Interior Design / Kitchen & Bath / Mosaics & Decorative Tile / Residential / Contemporary Stone & Tile Design Magazine

Mosaics and stone craft a tropical redesign

September 1, 2011

Located in Pinecrest, FL, in a residential area southwest of Miami, an open-plan layout was created from a fragmented 1970’s house by husband and wife, German Brun and Lizmarie Esparza of DEN Architecture in
Miami, FL. In recreating the client’s master and guest bathroom and kitchen, the design architects incorporated their firm’s overall green-design philosophy, while featuring natural stone and mosaic tiles in the design.

In the master bathroom, a unique feature wall was formed above the vanity with Autumn slate mosaics, which were supplied by Opus Stone of Miami, FL. The rich colors found in the strips of slate bring a warm, yet rustic feel to the space. To complement the mosaic feature wall, 24- x 24-inch tiles of St. Croix stone with a honed finish were employed as flooring.

“[St. Croix stone] combined very well with the slate mosaic we installed on the feature wall,” said Brun. “The cream-colored floor was the ideal field color for the highly textured and varied slate mosaic. We did not want anything to compete with the feature wall, so the natural choice was this low-key stone — St. Croix.”

St. Croix stone was also carried over as flooring in the guest bath. In this space, the light-colored material was contrasted with vibrant aqua-colored glass tiles, which resemble the shades of the ocean. The rectangular-shaped mosaics create a striking accent wall above the vanity.

“We used St. Croix stone for the guest bathroom because it was the closest to resemble the floor material on the pool deck, which was a honed key stone in a French pattern,” said Brun. “It felt like a very natural choice because it seamlessly transitions to the exterior.”

In remodeling the kitchen, Brun and Esparza decided to incorporate 24- x 24-inch Emperador dark brown marble tiles — supplied by Opus Stone — for the floor, since a darker stone was fit to create an intimate and tropical experience. To complement the color scheme, the design architects decided to use Compac Quartz Absolut Blanc for the kitchen countertops.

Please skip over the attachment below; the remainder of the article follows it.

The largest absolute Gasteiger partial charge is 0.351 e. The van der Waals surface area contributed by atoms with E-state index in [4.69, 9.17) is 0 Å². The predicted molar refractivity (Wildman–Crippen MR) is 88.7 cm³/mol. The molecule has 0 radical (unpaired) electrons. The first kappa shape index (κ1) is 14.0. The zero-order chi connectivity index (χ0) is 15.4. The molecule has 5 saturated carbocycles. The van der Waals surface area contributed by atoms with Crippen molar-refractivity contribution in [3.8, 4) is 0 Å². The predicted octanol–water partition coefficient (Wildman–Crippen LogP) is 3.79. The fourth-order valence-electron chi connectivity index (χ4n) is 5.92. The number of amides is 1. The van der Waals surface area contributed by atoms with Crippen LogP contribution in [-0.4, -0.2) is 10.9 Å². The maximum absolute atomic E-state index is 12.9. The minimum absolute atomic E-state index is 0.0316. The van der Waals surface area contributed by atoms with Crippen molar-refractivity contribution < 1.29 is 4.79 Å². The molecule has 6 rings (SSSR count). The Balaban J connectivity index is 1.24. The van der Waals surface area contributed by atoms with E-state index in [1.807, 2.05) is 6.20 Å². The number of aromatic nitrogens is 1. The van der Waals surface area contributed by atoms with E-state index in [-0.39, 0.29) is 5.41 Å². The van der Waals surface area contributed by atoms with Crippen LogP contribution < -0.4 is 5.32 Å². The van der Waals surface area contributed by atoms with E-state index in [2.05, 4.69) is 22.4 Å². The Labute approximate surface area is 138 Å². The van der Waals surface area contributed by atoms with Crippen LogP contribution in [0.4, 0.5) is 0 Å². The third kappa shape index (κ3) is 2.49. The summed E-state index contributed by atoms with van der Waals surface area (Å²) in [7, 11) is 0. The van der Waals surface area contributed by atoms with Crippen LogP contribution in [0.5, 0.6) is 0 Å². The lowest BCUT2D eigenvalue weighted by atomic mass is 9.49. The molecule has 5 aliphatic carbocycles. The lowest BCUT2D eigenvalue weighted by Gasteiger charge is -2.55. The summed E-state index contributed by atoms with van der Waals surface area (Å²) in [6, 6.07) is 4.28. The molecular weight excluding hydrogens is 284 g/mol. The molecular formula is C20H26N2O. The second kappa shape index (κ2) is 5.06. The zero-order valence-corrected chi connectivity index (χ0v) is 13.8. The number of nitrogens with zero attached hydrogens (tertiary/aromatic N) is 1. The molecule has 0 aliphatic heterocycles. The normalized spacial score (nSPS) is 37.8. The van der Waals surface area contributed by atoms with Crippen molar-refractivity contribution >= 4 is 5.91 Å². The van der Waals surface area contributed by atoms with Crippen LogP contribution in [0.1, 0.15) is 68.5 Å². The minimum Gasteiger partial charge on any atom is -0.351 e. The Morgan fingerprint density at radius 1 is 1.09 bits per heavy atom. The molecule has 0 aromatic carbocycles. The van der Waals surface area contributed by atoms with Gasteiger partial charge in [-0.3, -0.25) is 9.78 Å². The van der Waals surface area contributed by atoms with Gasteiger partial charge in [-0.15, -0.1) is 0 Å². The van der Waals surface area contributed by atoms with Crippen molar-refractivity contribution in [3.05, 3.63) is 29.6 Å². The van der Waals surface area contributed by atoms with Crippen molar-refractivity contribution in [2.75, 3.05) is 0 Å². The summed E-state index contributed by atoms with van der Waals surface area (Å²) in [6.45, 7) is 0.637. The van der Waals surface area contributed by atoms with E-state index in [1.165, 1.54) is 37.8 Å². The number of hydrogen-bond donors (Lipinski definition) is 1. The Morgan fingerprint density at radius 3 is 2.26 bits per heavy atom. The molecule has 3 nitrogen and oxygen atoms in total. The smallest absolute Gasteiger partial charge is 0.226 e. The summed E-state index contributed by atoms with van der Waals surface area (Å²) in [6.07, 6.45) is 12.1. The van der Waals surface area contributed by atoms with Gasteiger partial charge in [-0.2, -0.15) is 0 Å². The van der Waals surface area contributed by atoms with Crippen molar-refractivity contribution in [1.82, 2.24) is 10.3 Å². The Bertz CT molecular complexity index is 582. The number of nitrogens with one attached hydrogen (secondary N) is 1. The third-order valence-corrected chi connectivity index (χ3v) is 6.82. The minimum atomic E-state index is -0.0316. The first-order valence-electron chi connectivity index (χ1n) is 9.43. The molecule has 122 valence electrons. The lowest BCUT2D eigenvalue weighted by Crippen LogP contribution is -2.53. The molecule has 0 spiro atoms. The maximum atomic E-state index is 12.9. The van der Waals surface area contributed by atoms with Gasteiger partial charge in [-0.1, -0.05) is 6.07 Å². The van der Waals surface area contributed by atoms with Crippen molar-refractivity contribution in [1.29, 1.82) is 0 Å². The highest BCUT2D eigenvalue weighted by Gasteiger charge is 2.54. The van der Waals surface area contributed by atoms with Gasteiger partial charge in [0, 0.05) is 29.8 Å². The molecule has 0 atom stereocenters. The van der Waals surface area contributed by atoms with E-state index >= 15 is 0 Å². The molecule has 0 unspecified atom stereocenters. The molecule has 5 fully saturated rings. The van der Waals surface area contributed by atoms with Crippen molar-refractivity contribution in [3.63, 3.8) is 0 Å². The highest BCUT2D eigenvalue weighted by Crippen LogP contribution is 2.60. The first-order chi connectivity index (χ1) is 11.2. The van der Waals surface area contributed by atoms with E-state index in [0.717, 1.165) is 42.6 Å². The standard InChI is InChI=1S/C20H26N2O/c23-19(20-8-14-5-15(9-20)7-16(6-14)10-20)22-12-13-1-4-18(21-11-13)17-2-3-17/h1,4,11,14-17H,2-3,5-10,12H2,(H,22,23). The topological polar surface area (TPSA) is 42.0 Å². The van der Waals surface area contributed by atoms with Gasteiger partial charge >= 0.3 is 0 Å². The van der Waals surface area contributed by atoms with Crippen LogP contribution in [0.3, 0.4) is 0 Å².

“People often erroneously associate tropical weather with light colors,” said Brun. “That is correct if the location is on the beach; however, if it’s inland and more associated with forests and dense vegetation, floor surfaces tend to be darker. When properly shaded, darker floors also give the room a more tropical, calming and soothing sensation.”

The design architect noted that before both he and his wife decided to use natural stone for the remodel, they strongly considered porcelain tile. “Stone was finally selected because it has a much warmer, rustic feel that could not be replicated,” Brun said. In addition to selecting natural stone, a passive green design was incorporated in areas such as the lightening and cabinetry — tying in with the overall design philosophy of the firm.

In designing each space with its own color scheme, the client was extremely involved in the selection process. “Due to time constraints, we didn’t view mock-ups,” said Brun. “But our client was very involved in the decision process — hand picking each material with us in the showroom.”

Overall, the most challenging aspect of the project came as the products were set in place. “The installation in the master bathroom definitely proved to be more difficult,” said Brun. “The materials started changing colors when they became wet, so we immediately had to apply a sealer.”

Spending an abundance of time on site, the architects were able to complete this redesign in approximately four months. “We have received an overwhelmingly positive reaction from our client, editors and our professional peers,” said Brun. “The project also won an American Institute of Architects Award for Interior Design.” N

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